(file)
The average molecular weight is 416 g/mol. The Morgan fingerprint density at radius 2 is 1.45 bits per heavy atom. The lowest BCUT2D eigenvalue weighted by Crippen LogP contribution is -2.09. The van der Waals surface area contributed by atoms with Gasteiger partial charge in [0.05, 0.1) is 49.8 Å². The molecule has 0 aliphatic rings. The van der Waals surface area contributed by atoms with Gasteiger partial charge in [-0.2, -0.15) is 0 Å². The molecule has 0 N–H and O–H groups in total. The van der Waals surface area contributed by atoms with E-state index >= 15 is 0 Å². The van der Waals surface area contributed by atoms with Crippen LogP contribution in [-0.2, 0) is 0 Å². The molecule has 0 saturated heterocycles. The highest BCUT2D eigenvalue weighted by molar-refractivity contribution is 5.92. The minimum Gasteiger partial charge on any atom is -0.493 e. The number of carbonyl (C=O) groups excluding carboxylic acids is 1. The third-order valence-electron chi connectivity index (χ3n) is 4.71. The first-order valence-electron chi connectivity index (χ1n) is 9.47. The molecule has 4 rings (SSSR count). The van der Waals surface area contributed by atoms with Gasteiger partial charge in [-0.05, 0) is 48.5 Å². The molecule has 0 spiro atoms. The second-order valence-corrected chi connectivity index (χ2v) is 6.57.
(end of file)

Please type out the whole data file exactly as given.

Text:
The average molecular weight is 416 g/mol. The Morgan fingerprint density at radius 2 is 1.45 bits per heavy atom. The lowest BCUT2D eigenvalue weighted by Crippen LogP contribution is -2.09. The van der Waals surface area contributed by atoms with Gasteiger partial charge in [0.05, 0.1) is 49.8 Å². The molecule has 0 aliphatic rings. The van der Waals surface area contributed by atoms with Gasteiger partial charge in [-0.2, -0.15) is 0 Å². The molecule has 0 N–H and O–H groups in total. The van der Waals surface area contributed by atoms with E-state index >= 15 is 0 Å². The van der Waals surface area contributed by atoms with Crippen LogP contribution in [-0.2, 0) is 0 Å². The molecule has 0 saturated heterocycles. The highest BCUT2D eigenvalue weighted by molar-refractivity contribution is 5.92. The minimum Gasteiger partial charge on any atom is -0.493 e. The number of carbonyl (C=O) groups excluding carboxylic acids is 1. The third-order valence-electron chi connectivity index (χ3n) is 4.71. The first-order valence-electron chi connectivity index (χ1n) is 9.47. The molecule has 4 rings (SSSR count). The van der Waals surface area contributed by atoms with Gasteiger partial charge in [-0.05, 0) is 48.5 Å². The molecule has 0 spiro atoms. The second-order valence-corrected chi connectivity index (χ2v) is 6.57.